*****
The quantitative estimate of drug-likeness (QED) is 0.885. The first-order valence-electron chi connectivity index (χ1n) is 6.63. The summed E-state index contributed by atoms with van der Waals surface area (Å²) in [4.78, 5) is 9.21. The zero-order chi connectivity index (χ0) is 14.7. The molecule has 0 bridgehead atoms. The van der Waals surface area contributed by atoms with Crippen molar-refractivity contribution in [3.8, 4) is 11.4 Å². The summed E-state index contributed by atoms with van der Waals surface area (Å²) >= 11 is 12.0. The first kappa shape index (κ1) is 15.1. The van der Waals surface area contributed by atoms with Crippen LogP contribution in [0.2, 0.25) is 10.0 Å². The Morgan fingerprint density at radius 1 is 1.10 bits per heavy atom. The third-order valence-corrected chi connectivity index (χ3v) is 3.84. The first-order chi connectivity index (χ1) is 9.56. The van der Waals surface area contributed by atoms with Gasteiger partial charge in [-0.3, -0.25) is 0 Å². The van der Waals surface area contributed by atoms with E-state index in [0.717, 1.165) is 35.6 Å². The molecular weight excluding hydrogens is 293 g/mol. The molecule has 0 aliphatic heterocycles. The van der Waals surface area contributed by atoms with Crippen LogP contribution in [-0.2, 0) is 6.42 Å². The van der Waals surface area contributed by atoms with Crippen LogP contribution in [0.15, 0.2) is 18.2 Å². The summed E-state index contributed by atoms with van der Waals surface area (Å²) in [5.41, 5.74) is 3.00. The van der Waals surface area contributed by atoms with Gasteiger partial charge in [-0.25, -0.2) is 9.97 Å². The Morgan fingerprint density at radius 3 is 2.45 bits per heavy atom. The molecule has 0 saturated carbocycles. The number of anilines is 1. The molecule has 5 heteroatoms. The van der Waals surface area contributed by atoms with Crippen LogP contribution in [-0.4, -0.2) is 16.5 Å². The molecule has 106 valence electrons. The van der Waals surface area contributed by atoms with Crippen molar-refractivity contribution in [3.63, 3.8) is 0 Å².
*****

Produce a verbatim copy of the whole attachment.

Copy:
The quantitative estimate of drug-likeness (QED) is 0.885. The first-order valence-electron chi connectivity index (χ1n) is 6.63. The summed E-state index contributed by atoms with van der Waals surface area (Å²) in [4.78, 5) is 9.21. The zero-order chi connectivity index (χ0) is 14.7. The molecule has 0 bridgehead atoms. The van der Waals surface area contributed by atoms with Crippen molar-refractivity contribution in [3.8, 4) is 11.4 Å². The summed E-state index contributed by atoms with van der Waals surface area (Å²) >= 11 is 12.0. The first kappa shape index (κ1) is 15.1. The van der Waals surface area contributed by atoms with Crippen LogP contribution in [0.2, 0.25) is 10.0 Å². The Morgan fingerprint density at radius 1 is 1.10 bits per heavy atom. The third-order valence-corrected chi connectivity index (χ3v) is 3.84. The first-order chi connectivity index (χ1) is 9.56. The van der Waals surface area contributed by atoms with Gasteiger partial charge in [-0.3, -0.25) is 0 Å². The van der Waals surface area contributed by atoms with E-state index in [0.717, 1.165) is 35.6 Å². The molecular weight excluding hydrogens is 293 g/mol. The molecule has 0 aliphatic heterocycles. The van der Waals surface area contributed by atoms with Crippen LogP contribution in [-0.2, 0) is 6.42 Å². The van der Waals surface area contributed by atoms with Crippen LogP contribution in [0.15, 0.2) is 18.2 Å². The summed E-state index contributed by atoms with van der Waals surface area (Å²) in [5.41, 5.74) is 3.00. The van der Waals surface area contributed by atoms with Gasteiger partial charge in [-0.25, -0.2) is 9.97 Å². The Morgan fingerprint density at radius 3 is 2.45 bits per heavy atom. The molecule has 0 saturated carbocycles. The number of anilines is 1. The molecule has 5 heteroatoms. The van der Waals surface area contributed by atoms with Crippen LogP contribution in [-0.4, -0.2) is 16.5 Å². The molecule has 106 valence electrons. The van der Waals surface area contributed by atoms with Crippen molar-refractivity contribution in [3.63, 3.8) is 0 Å².